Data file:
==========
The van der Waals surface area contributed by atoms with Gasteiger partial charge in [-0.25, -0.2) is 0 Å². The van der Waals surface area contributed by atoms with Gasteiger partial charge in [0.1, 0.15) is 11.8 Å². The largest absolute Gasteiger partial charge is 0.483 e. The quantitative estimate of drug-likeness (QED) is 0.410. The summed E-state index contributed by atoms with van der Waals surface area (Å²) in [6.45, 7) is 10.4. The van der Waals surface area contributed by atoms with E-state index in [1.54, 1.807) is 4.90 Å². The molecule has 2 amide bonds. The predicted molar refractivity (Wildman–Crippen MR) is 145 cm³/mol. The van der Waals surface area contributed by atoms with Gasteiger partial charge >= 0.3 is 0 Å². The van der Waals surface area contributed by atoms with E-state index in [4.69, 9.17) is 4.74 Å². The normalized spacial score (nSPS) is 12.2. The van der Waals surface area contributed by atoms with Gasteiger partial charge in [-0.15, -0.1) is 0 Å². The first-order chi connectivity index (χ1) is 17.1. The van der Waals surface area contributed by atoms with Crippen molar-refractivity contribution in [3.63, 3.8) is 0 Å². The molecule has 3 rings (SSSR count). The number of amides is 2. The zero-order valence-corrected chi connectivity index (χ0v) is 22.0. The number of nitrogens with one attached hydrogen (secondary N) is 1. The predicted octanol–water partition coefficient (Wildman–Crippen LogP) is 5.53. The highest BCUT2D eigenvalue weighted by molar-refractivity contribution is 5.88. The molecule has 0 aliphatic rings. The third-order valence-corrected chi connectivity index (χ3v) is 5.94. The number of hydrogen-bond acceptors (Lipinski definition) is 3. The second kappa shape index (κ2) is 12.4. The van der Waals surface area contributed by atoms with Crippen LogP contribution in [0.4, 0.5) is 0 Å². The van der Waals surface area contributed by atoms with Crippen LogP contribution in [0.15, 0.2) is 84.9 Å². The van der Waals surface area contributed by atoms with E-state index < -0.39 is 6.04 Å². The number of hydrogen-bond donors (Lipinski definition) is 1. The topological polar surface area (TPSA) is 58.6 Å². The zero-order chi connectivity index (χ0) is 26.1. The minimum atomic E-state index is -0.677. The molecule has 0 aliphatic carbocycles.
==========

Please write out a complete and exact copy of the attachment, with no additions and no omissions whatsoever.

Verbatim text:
The van der Waals surface area contributed by atoms with Gasteiger partial charge in [-0.25, -0.2) is 0 Å². The van der Waals surface area contributed by atoms with Gasteiger partial charge in [0.1, 0.15) is 11.8 Å². The largest absolute Gasteiger partial charge is 0.483 e. The quantitative estimate of drug-likeness (QED) is 0.410. The summed E-state index contributed by atoms with van der Waals surface area (Å²) in [6.45, 7) is 10.4. The van der Waals surface area contributed by atoms with E-state index in [1.54, 1.807) is 4.90 Å². The molecule has 2 amide bonds. The predicted molar refractivity (Wildman–Crippen MR) is 145 cm³/mol. The van der Waals surface area contributed by atoms with Gasteiger partial charge >= 0.3 is 0 Å². The van der Waals surface area contributed by atoms with E-state index in [4.69, 9.17) is 4.74 Å². The normalized spacial score (nSPS) is 12.2. The van der Waals surface area contributed by atoms with Gasteiger partial charge in [-0.15, -0.1) is 0 Å². The first-order chi connectivity index (χ1) is 17.1. The van der Waals surface area contributed by atoms with Crippen molar-refractivity contribution in [3.63, 3.8) is 0 Å². The molecule has 3 rings (SSSR count). The number of amides is 2. The zero-order valence-corrected chi connectivity index (χ0v) is 22.0. The number of nitrogens with one attached hydrogen (secondary N) is 1. The predicted octanol–water partition coefficient (Wildman–Crippen LogP) is 5.53. The highest BCUT2D eigenvalue weighted by molar-refractivity contribution is 5.88. The molecule has 0 aliphatic rings. The third-order valence-corrected chi connectivity index (χ3v) is 5.94. The number of hydrogen-bond acceptors (Lipinski definition) is 3. The second kappa shape index (κ2) is 12.4. The van der Waals surface area contributed by atoms with Crippen LogP contribution in [0.4, 0.5) is 0 Å². The van der Waals surface area contributed by atoms with Crippen LogP contribution in [0.15, 0.2) is 84.9 Å². The van der Waals surface area contributed by atoms with E-state index < -0.39 is 6.04 Å². The number of hydrogen-bond donors (Lipinski definition) is 1. The topological polar surface area (TPSA) is 58.6 Å². The zero-order chi connectivity index (χ0) is 26.1. The minimum atomic E-state index is -0.677. The molecule has 0 aliphatic carbocycles.